A 22-G short bevel needle was inserted with in-plane ultrasound real-time assessment at a point above the umbilicus at the lateral border of the rectus abdominis. The progression of the needle, visible as a bright hyperechoic line, was assessed under direct ultrasonography. The correct placement of the needle was confirmed by expansion of the local anesthetic solution as a dark shadow between the rectus muscle and the posterior rectus sheath.

In both groups, any increase in the HR or arterial blood pressure during the surgical procedure by more than 20% of baseline values was compensated by an additional fentanyl dose of 0.5/μg/kg. At the end of surgery, isoflurane was discontinued and the muscle relaxant was reversed with atropine 0.02/mg/kg and prostigmine 0.05/mg/kg. The children were then extubated and transferred to the postanesthesia care unit.

Postoperative pain assessment was done by an independent anesthesiologist who was blinded to the group allocation. Pain assessment was done using the Objective Pain Scale (OPS) scores immediately postoperatively and after 4, 12, and 24/h.

The OPS is a behavioral scale formed of five indicators. The scores range from 0 to 10. Scores between 0 and 3 indicate no or insignificant pain; scores between 4 and 6 indicate moderate pain; and scores between 7 and 10 indicate severe pain [Table 1]. In our study, patients with pain score 4 or more received rescue analgesia. Rescue analgesia was in the form of intravenous proparacetamol 15/mg/kg.
Table 1 Objective Pain Scale for postoperative pain assessment [4]

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The primary outcome measure was degree of pain according to OPS. The secondary outcome measures were hemodynamic parameters (measured at baseline before induction of general anesthesia, 5/min after induction of general anesthesia in group C and after the RSB in group R, and then every 10/min until the end of surgery), intraoperative fentanyl requirement, and postoperative need for analgesia.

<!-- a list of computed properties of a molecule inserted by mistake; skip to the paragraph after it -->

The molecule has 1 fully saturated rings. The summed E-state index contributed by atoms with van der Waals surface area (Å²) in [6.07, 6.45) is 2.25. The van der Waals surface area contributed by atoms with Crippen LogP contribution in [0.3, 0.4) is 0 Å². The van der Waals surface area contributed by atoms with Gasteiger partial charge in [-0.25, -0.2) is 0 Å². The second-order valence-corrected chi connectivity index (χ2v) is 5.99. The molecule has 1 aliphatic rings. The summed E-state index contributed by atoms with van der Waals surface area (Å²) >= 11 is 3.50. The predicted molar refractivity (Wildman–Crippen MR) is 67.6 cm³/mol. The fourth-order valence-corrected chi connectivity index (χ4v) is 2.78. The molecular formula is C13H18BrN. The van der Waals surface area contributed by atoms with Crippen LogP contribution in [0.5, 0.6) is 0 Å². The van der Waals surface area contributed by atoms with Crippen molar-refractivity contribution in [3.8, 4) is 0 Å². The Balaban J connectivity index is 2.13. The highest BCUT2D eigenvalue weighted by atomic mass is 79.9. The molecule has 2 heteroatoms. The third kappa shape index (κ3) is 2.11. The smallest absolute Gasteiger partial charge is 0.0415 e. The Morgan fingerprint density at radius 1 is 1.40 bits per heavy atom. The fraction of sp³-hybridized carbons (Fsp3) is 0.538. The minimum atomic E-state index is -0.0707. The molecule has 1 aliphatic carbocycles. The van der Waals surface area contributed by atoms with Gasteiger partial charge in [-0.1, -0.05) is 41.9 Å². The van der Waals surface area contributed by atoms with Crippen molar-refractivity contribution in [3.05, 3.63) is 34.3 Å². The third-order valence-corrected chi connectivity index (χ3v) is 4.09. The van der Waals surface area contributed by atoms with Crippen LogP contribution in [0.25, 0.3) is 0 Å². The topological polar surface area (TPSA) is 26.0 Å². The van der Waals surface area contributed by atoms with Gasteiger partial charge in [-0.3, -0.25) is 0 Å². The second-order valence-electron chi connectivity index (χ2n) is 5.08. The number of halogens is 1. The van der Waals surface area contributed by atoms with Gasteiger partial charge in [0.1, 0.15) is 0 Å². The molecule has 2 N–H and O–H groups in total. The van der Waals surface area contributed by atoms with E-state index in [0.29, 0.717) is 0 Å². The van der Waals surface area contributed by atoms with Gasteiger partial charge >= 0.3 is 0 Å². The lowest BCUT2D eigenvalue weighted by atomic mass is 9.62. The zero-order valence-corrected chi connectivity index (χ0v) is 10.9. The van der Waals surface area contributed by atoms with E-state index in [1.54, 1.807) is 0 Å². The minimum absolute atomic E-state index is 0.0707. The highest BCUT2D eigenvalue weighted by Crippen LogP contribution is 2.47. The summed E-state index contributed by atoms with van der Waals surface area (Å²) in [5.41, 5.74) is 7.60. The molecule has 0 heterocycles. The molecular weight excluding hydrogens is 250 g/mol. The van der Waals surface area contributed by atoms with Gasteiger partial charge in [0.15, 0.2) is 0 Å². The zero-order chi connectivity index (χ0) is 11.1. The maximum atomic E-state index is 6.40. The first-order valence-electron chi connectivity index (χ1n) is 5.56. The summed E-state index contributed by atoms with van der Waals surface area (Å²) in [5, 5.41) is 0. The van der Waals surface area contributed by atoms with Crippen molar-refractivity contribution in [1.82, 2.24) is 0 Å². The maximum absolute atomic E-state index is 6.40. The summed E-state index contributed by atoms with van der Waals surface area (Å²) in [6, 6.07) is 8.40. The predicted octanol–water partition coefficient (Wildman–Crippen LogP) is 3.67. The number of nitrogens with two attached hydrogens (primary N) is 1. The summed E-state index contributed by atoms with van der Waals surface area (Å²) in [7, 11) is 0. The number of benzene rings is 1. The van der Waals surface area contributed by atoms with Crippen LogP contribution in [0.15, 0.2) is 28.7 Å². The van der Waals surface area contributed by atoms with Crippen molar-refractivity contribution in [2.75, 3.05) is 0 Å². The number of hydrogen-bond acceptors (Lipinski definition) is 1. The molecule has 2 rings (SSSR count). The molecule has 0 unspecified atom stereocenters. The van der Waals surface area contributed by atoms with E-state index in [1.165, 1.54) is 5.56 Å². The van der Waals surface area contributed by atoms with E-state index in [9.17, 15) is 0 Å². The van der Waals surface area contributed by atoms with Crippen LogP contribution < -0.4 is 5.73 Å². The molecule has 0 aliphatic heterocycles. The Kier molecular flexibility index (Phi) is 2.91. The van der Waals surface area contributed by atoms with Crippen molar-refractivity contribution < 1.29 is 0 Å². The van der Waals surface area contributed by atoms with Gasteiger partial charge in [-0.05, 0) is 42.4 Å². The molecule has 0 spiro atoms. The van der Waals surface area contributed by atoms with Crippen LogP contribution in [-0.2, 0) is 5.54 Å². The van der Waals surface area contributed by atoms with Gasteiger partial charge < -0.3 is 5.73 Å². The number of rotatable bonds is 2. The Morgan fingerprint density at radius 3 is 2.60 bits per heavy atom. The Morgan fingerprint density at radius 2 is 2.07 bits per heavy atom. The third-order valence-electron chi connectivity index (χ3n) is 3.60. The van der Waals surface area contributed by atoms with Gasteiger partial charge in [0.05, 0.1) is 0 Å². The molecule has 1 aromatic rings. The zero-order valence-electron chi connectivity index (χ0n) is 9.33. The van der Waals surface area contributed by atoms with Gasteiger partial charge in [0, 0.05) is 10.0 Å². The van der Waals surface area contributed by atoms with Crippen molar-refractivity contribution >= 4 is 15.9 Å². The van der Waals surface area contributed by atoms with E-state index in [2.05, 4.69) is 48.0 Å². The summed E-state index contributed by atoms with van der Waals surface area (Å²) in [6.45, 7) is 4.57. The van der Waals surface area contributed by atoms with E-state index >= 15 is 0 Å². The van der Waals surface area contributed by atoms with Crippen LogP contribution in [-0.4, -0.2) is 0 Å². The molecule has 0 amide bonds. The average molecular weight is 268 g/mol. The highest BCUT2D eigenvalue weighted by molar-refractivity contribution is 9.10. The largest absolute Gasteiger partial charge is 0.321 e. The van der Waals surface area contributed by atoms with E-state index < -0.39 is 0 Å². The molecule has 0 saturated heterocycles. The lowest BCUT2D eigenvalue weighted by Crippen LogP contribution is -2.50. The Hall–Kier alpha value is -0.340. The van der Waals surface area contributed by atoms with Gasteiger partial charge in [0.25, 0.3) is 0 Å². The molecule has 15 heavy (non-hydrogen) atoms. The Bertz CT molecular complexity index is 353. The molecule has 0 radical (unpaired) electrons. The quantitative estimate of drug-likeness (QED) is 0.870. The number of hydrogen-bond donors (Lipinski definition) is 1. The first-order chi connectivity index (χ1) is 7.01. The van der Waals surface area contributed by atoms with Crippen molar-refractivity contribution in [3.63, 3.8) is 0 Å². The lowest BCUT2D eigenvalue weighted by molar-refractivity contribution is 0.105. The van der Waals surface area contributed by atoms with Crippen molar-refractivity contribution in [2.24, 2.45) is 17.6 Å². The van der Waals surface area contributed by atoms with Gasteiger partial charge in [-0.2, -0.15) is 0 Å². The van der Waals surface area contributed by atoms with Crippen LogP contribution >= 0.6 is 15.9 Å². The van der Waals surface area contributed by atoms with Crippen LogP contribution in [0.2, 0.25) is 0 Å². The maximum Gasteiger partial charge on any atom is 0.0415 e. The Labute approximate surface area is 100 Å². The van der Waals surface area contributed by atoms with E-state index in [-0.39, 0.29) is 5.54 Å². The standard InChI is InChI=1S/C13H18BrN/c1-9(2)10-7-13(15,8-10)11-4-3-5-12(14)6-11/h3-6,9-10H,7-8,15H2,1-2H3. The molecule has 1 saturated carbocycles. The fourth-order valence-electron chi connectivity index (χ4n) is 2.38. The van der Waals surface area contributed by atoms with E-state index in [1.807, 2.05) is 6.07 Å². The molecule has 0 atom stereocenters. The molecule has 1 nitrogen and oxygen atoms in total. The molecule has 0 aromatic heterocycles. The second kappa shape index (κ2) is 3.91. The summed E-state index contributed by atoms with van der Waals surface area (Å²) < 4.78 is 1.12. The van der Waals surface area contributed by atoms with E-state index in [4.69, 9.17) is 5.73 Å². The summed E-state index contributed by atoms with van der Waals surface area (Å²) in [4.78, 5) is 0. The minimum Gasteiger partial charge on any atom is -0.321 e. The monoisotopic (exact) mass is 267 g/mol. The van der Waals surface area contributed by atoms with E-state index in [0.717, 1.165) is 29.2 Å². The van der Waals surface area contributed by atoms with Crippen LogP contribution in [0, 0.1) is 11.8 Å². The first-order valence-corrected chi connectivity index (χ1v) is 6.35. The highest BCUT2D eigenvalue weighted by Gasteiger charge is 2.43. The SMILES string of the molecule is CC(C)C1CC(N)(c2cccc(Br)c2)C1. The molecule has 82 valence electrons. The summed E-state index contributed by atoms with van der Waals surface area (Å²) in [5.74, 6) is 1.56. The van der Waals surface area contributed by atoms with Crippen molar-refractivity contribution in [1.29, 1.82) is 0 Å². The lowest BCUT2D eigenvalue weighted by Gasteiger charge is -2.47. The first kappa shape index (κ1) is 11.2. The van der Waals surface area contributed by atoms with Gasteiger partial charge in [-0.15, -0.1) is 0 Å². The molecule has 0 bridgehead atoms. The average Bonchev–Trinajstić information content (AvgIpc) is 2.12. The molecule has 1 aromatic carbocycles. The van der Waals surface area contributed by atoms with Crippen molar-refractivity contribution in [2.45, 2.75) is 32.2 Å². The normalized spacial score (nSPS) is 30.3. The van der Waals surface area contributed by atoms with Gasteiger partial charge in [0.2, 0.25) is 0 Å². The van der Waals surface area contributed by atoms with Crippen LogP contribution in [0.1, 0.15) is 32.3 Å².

Statistical analysis

Group sample sizes of 25 and 25 achieved 80% power to detect a difference of 3.0 in the pain score between the two group means, with estimated group SDs of 4.3 and 3.0 and a significance level (α) of 0.05000 using a two-sided two-sample t-test. Thirty patients were included in each group to replace any dropout in the sample size.

The statistical analysis was performed using a standard SPSS software package (version 17; SPSS Inc., Chicago, Illinois, USA). Student’s t-test was used to analyze parametric data and were expressed as mean±SD. Categorical variables were analyzed using the χ2-test and were expressed as n (%). Nonparametric data were compared using the Mann–Whitney test and were expressed as median (interquartile range). P values less than 0.05 were considered statistically significant.


  Results Top


Sixty patients underwent assessment for eligibility, of whom twp patients did not meet the inclusion criteria and another two patients were not successfully approached. Thus, 56 patients were randomized: 27 patients were allocated to group R and 29 patients to group C.